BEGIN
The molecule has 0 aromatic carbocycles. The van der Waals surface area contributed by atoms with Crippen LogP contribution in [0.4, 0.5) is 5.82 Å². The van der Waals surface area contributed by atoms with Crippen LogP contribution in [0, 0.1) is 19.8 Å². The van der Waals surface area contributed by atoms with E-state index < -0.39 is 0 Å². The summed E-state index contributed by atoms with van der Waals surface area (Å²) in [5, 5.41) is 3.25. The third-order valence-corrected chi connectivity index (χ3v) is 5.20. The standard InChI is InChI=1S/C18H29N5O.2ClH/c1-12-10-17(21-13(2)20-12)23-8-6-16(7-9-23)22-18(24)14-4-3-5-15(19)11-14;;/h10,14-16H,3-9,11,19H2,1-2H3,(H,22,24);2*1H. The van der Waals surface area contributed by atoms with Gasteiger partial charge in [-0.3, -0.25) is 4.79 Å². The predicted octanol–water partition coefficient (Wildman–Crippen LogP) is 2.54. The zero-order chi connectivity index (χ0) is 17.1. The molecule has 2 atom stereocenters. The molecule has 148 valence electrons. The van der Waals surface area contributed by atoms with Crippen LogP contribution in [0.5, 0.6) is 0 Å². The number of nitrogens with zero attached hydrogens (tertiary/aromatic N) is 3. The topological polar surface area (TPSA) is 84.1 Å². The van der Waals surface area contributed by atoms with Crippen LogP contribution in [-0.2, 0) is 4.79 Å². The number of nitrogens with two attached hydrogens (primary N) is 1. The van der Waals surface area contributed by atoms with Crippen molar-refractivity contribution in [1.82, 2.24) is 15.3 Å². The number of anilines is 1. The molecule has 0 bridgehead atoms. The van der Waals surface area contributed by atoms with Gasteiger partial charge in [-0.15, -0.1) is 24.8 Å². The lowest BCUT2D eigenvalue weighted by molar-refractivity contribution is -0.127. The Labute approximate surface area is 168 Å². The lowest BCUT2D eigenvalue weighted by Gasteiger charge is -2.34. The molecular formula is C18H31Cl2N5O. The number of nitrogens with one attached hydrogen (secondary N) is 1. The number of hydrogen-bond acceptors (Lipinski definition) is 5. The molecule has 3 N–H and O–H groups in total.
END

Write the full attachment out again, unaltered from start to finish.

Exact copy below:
The molecule has 0 aromatic carbocycles. The van der Waals surface area contributed by atoms with Crippen LogP contribution in [0.4, 0.5) is 5.82 Å². The van der Waals surface area contributed by atoms with Crippen LogP contribution in [0, 0.1) is 19.8 Å². The van der Waals surface area contributed by atoms with E-state index < -0.39 is 0 Å². The summed E-state index contributed by atoms with van der Waals surface area (Å²) in [5, 5.41) is 3.25. The third-order valence-corrected chi connectivity index (χ3v) is 5.20. The standard InChI is InChI=1S/C18H29N5O.2ClH/c1-12-10-17(21-13(2)20-12)23-8-6-16(7-9-23)22-18(24)14-4-3-5-15(19)11-14;;/h10,14-16H,3-9,11,19H2,1-2H3,(H,22,24);2*1H. The van der Waals surface area contributed by atoms with Gasteiger partial charge in [-0.3, -0.25) is 4.79 Å². The predicted octanol–water partition coefficient (Wildman–Crippen LogP) is 2.54. The zero-order chi connectivity index (χ0) is 17.1. The molecule has 2 atom stereocenters. The molecule has 148 valence electrons. The van der Waals surface area contributed by atoms with Crippen LogP contribution in [0.5, 0.6) is 0 Å². The number of nitrogens with zero attached hydrogens (tertiary/aromatic N) is 3. The topological polar surface area (TPSA) is 84.1 Å². The van der Waals surface area contributed by atoms with Crippen LogP contribution in [-0.2, 0) is 4.79 Å². The number of nitrogens with two attached hydrogens (primary N) is 1. The van der Waals surface area contributed by atoms with Crippen molar-refractivity contribution in [1.82, 2.24) is 15.3 Å². The number of anilines is 1. The molecule has 0 bridgehead atoms. The van der Waals surface area contributed by atoms with Gasteiger partial charge in [-0.15, -0.1) is 24.8 Å². The lowest BCUT2D eigenvalue weighted by molar-refractivity contribution is -0.127. The Labute approximate surface area is 168 Å². The lowest BCUT2D eigenvalue weighted by Gasteiger charge is -2.34. The molecular formula is C18H31Cl2N5O. The number of nitrogens with one attached hydrogen (secondary N) is 1. The number of hydrogen-bond acceptors (Lipinski definition) is 5. The molecule has 3 N–H and O–H groups in total.